The “dopamine fasting” trend currently getting attention sees people deprive themselves of pleasurable activities for a day or a week at a time. Supposedly, it helps reduce anxiety and quit bad habits. But the practice is nebulously defined, and depending on the source, a dopamine fast can be anything from limiting one’s chocolate intake to avoiding all social situations on a regular basis. But practitioners still claim to get something out of the fasts. UConn Today asked behavioral neuroscientist John Salamone to explain the science behind dopamine fasts and how they (might) work.
What is dopamine?
Dopamine is a brain chemical involved in many functions, including motivation, emotion, learning, and reinforcement. Considerable evidence indicates that dopamine is important for engaging in effort, including sustained physical effort, which of course is important for motivation.
Dopamine is also involved in mood, but the role in mood is complicated. For example, though people often attribute the pleasure induced by food or drugs to dopamine, there is evidence indicating that interfering with dopamine transmission does not alter the enjoyment people take in food, and that dopamine-antagonist drugs do not consistently block the subjectively rated euphoria induced by drugs of abuse. Moreover, dopamine is one of the transmitters activated by stressful and aversive conditions as well.
Is intentionally avoiding rewarding but destructive habits, such as constantly looking at one’s cell phone, really a ‘dopamine fast’?
I think it is ludicrously oversimplified to call it “dopamine” fasting. If a part of the issue is reducing the stress of constantly answering texts and emails, then one could just as well call it “cortisol fasting” (cortisol is a stress-related hormone, part of the hypothalamo/pituitary/adrenal axis of the stress response) or “adrenaline/noradrenaline fasting” or “sympathoadrenal fasting” (the sympathoadrenal axis of stress, related to increased heart rate, blood pressure, etc.) One could also call it “locus ceruleus noradrenaline fasting,” because that is another example of a brain system activated by stress. Opiates made by our own bodies are also involved in regulating hedonic responses, so why not call it “endogenous opioid fasting”? To me it is clear that the use of the term “dopamine” is a marketing ploy, to try to link in to all the internet and popular press mythology of dopamine as the “pleasure chemical” of the brain.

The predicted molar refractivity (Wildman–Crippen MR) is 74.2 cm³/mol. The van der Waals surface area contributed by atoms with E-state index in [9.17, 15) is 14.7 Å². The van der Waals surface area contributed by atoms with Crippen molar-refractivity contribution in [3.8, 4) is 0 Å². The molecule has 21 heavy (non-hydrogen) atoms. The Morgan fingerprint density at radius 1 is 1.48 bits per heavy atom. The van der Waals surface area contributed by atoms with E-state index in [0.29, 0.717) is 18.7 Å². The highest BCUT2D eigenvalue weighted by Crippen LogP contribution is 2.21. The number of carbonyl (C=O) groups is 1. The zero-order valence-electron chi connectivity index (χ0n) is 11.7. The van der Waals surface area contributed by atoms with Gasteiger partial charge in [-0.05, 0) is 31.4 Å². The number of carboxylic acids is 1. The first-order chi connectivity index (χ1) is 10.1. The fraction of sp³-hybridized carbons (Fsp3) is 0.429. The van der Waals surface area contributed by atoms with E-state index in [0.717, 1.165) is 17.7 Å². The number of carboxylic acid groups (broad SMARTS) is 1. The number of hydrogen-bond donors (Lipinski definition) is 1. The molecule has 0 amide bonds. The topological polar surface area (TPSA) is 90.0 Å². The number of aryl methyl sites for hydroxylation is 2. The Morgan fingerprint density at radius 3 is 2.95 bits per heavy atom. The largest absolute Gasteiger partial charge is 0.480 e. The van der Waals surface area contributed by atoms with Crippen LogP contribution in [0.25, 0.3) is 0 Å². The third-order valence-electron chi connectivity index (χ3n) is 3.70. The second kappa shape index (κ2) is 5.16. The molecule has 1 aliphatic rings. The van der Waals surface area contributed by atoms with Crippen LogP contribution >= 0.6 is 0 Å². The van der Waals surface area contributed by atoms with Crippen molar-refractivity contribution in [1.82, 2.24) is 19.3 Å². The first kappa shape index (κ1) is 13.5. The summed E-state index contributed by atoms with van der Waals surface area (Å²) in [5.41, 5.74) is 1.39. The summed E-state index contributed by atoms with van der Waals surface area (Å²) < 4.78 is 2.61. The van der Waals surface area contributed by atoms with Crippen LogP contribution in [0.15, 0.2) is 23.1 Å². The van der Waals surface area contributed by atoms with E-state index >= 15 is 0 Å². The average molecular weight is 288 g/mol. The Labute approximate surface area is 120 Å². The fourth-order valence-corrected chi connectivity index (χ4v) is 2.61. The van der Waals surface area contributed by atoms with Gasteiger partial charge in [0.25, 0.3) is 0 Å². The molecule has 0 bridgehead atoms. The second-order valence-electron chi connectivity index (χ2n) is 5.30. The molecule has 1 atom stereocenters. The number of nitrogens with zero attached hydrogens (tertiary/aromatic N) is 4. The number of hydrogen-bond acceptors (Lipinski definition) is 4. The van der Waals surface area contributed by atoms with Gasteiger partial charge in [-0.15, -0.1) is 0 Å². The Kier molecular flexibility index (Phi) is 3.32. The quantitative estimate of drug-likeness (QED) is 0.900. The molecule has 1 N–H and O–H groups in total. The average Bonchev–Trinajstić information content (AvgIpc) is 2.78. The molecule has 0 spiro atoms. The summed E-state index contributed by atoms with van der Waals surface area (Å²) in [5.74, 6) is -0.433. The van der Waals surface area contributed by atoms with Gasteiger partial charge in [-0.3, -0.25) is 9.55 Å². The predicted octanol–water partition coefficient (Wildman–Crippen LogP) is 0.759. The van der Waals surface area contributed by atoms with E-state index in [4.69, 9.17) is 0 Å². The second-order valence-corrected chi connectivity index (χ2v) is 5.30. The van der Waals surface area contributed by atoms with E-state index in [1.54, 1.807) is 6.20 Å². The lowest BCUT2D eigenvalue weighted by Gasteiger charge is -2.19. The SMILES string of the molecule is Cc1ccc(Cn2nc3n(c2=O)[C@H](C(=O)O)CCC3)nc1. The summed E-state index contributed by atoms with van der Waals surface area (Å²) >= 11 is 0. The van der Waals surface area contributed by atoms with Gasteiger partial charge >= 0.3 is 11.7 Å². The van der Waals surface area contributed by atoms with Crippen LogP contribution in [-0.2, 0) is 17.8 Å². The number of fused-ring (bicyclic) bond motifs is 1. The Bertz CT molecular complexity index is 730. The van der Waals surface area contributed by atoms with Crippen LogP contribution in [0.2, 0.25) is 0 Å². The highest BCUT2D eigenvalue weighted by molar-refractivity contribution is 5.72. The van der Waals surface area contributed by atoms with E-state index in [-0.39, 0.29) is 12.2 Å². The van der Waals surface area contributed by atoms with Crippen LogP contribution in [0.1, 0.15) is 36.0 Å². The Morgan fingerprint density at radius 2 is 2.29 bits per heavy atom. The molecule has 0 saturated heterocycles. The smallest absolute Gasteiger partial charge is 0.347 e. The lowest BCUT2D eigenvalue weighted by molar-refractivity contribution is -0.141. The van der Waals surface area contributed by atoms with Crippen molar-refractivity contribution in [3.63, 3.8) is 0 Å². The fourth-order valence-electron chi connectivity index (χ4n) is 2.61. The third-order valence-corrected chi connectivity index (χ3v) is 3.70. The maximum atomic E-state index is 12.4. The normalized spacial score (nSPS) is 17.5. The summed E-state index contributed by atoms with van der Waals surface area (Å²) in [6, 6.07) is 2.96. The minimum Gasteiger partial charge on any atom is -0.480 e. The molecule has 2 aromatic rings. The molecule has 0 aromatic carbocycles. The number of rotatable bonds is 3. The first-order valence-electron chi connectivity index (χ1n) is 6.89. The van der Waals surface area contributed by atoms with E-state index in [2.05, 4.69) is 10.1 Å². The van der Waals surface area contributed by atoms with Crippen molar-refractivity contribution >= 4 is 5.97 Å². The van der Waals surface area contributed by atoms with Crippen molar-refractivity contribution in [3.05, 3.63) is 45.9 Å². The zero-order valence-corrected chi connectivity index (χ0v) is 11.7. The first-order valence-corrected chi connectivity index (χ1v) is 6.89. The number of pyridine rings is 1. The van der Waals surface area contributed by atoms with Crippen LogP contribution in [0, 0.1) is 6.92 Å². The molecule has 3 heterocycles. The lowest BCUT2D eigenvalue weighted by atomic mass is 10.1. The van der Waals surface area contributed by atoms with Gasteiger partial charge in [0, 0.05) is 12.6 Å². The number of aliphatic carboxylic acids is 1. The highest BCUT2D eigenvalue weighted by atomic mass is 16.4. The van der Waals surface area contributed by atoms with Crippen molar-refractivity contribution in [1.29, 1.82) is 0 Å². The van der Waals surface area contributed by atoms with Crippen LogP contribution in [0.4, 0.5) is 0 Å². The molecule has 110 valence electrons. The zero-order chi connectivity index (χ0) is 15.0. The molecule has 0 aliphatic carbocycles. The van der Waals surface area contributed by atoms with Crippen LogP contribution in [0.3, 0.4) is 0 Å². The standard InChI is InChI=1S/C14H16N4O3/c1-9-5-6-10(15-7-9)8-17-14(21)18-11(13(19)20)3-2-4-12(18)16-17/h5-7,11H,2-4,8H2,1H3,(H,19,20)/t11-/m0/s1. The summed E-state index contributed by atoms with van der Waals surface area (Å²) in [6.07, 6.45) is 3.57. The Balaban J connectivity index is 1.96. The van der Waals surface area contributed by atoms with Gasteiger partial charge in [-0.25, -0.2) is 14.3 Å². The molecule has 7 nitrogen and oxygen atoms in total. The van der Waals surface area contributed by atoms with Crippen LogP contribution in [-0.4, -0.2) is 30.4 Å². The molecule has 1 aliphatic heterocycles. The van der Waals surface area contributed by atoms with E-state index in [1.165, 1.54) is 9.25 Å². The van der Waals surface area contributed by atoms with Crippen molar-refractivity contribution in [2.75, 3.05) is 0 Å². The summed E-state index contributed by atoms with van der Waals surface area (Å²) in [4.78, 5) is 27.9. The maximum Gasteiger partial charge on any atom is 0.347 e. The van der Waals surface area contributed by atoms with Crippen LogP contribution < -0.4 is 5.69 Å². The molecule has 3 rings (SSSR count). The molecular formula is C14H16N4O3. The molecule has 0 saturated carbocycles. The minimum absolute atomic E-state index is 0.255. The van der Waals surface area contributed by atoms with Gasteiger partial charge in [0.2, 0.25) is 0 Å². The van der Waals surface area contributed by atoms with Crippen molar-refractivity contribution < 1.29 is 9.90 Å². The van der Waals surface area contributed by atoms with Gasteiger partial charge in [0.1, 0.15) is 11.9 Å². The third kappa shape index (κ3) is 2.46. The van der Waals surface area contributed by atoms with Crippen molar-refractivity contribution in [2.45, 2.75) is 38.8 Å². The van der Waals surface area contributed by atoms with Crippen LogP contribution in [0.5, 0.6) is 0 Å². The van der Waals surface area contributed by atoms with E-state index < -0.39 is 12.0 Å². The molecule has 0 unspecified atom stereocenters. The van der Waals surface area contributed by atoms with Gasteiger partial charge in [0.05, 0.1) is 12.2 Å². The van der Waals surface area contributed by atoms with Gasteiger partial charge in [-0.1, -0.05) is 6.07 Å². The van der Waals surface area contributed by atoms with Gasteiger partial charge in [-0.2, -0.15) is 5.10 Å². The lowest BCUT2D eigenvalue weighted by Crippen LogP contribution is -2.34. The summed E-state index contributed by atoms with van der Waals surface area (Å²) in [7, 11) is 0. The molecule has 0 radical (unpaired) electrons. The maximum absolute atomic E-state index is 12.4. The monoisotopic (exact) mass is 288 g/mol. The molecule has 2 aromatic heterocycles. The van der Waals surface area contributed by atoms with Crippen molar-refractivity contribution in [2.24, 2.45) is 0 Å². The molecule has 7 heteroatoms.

What about the therapeutic value—might some people still be helped by a “dopamine fast” regimen?
There probably is some merit to the general idea of disconnecting, cutting yourself off from the internet, and reducing stimulation, in order to relax and reset. Of course, it is doubtless that there are any number of ways to do that, and the proposed “dopamine fasting” regimen does not have a monopoly on that. The more detailed question is whether or not one intends to use this method as a formal therapy procedure; if so, then it needs to be evaluated in a controlled clinical trial, with multiple control conditions used for comparison. For example, is it better than meditation, or exercise, or reading a book? Moreover, it is not clear that cycles of “binging” on stimuli vs. “fasting” from stimuli is the best way to modulate stimulus input. It might be better to limit texts and emails a few hours every day, rather than complete fasting on specific days. These conditions would need to be compared as well. I don’t know of any well controlled studies using the “dopamine fasting” methodology, so until that is done, “dopamine fasting” seems to be another trendy fad therapy without much empirical basis compared to other options. Uncontrolled idiosyncratic application and individual self-reports are not the way to determine if it is effective.